57.2 million Patients Living in Rural Areas (www.statista.com, 2020)
Stereotyping in medicine has serious consequences. Patients who feel judged by healthcare workers are less likely to follow medical instructions and more likely to mistrust their healthcare providers, are less likely to access readily available preventive care and put off treating health problems. In certain rural areas of the U.S., access to basic healthcare is limited and access to a surgical sub-specialist is often non-existent without significant travel.
1.4 million Transgender Patients (UCLA Williams Institute, 2016)
Transgender is a term for a diverse community—such as trans women (male-to-female) and trans men (female-to-male), gender queer individuals, and those whose gender identity or expression differs from the societal expectations of how they should look, act, or identify based on the sex they were assigned at birth. Many transgender people experience discrimination in their day-to-day lives that can affect access to healthcare. Transgender individuals may delay seeking medical care because of fear of negative treatment by medical staff.
166.7 million Women Patients (U.S. Census Bureau, 2019)
Throughout history, certain women’s health complaints were often diagnosed as “female hysteria”– a term implying “it’s all in her head.” When presented with unexplained neurological complaints, women are 10 times more likely to be diagnosed with conversion or somatoform disorders, the modern terms for female hysteria. Research shows women are prescribed less pain medication than men after identical procedures, are less likely to be admitted to hospitals and receive stress tests when they complain of chest pain and are significantly more likely than men to be “undertreated” for pain.
60.6 million Hispanic/Latino Patients (Pew Research, 2019)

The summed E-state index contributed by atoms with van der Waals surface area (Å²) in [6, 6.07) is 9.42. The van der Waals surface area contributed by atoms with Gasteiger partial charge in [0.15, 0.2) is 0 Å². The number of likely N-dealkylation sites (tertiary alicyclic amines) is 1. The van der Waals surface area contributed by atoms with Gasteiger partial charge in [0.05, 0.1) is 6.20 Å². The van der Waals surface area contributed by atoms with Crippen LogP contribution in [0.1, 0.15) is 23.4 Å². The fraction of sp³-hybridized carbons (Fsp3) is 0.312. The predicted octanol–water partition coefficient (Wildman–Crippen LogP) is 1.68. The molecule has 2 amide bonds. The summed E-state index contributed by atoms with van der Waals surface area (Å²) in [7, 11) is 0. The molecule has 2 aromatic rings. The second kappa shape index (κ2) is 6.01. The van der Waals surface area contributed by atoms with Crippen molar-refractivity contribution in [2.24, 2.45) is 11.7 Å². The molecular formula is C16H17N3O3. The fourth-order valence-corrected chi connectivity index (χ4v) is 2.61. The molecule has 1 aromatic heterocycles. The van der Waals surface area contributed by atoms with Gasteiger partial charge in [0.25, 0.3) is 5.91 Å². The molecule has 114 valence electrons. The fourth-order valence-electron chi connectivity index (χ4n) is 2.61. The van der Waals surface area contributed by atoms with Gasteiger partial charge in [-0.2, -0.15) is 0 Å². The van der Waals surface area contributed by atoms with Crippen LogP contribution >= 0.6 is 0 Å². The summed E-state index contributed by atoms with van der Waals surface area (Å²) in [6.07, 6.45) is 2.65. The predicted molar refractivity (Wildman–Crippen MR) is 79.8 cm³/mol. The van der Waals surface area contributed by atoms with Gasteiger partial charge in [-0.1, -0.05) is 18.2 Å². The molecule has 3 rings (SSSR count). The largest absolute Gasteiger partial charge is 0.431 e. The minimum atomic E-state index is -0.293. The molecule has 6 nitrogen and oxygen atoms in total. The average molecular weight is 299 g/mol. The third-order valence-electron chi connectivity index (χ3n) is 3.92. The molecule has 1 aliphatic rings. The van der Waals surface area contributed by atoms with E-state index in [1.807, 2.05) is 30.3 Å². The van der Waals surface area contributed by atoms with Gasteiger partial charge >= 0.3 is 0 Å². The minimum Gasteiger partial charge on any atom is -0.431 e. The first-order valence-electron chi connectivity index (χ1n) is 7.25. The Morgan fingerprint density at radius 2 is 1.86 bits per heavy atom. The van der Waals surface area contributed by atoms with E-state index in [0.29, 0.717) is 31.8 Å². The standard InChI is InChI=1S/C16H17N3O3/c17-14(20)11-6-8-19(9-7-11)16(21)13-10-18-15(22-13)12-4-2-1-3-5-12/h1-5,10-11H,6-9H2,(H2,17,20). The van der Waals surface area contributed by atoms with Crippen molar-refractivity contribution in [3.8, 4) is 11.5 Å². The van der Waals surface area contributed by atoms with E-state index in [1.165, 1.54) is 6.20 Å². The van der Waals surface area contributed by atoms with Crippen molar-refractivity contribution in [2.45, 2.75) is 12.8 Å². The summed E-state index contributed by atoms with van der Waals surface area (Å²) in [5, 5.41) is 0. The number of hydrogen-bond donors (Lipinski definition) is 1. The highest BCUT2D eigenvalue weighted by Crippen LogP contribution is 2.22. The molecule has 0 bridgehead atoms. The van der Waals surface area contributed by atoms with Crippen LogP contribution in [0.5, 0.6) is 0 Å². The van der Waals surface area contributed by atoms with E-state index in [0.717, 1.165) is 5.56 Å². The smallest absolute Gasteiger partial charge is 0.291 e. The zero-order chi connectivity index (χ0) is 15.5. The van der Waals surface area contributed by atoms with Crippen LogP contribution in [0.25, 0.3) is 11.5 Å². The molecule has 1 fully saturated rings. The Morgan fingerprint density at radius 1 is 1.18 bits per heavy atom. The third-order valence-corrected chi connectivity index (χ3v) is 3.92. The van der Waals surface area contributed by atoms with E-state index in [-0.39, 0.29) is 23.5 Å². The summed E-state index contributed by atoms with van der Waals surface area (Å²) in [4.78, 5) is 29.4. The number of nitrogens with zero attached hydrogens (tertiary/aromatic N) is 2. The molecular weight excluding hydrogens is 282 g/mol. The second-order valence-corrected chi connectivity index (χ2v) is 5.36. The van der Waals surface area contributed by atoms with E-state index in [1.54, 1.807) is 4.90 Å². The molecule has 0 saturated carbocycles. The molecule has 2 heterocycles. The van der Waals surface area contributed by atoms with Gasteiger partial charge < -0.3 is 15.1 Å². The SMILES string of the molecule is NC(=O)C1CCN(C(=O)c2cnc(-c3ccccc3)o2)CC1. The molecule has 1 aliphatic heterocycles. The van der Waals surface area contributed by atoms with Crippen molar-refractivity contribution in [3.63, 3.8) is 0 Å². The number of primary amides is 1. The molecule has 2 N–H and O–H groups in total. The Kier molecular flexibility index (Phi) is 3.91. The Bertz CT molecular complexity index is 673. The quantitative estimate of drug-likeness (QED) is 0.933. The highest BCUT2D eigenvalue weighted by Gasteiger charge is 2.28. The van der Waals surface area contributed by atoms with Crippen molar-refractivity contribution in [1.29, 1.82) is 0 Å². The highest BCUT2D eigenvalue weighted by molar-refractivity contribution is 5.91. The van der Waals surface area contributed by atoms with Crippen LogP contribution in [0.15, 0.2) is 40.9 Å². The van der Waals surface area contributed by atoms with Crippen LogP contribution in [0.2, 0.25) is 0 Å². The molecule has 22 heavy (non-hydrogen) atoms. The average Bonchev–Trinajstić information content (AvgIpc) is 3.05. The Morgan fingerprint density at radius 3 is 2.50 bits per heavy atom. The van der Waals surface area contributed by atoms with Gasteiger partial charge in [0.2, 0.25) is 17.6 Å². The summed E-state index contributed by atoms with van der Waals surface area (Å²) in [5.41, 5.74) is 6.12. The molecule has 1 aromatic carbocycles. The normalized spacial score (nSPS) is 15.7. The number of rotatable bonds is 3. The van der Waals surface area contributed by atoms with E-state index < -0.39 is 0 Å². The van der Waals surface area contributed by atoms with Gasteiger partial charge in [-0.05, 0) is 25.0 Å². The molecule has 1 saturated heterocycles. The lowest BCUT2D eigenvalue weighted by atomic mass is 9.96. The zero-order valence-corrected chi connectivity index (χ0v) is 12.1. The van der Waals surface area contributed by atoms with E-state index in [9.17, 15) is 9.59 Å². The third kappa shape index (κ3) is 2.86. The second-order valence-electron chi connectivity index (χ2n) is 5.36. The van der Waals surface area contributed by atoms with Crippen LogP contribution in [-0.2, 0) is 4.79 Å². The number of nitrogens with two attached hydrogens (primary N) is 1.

Hispanics, sometimes also referred to as Latino, Latina, or Latinx, are the largest ethnic minority in the United States, representing more than 20 countries, with widely differing social circumstances. Hispanics in the U.S. are disproportionately affected by barriers to healthcare. Limited cultural sensitivity, health illiteracy, language issues, access to available services, and a shortage of Hispanic healthcare providers creates challenges for treating this segment of the population.
Over 15 million LGBTQ Patients (U.S. Census Bureau, 2020)
The percentage of American adults identifying as lesbian, gay, bisexual, transgender, or queer, commonly referred to as LGBTQ, is rising. Studies have shown half of all respondents have experienced a healthcare provider’s refusal to provide care or touch the patient; using excessive precautions, harsh or abusive language; blamed the patient for their health status; or being physically rough or abusive.
67.3 million Patients Where English is Not Their Native Tongue (U.S. Census Bureau, 2018)
With the dramatic increase in patients for whom English is not their native language, physicians can be challenged in terms of providing high-quality healthcare and maintaining patient safety. Growing evidence shows language barriers indirectly impact the quality of healthcare patients receive. Language barriers contribute to reducing satisfaction and communication for both patients and medical providers.
About 43% of Muslim Women Wear a Hijab (Pew Research, 2011)
The diversity of different religions and cultural norms can create challenges for healthcare teams to better understand how cultural competence impacts care. If the healthcare team is not working together to provide culturally competent care, patients are often left uncomfortable which can impact patient outcomes and satisfaction.
54 million Patients are Over 65 (U.S. Census Bureau, 2019)
Discrimination against older adults has an impact on the well-being of those citizens and is a potential barrier to health equality. Studies indicate that physicians may involve older patients in medical decisions less frequently, show less patience and respect, and act less involved and less optimistic.
Project Implicit: Explore and identify your own implicit biases by taking implicit association tests or through other means at https://implicit.harvard.edu/implicit/education.html.
The Joint Commission offers a free case example on health inequity and implicit bias at https://www.jointcommission.org/-/media/tjc/newsletters/case-example-no-5.pdf.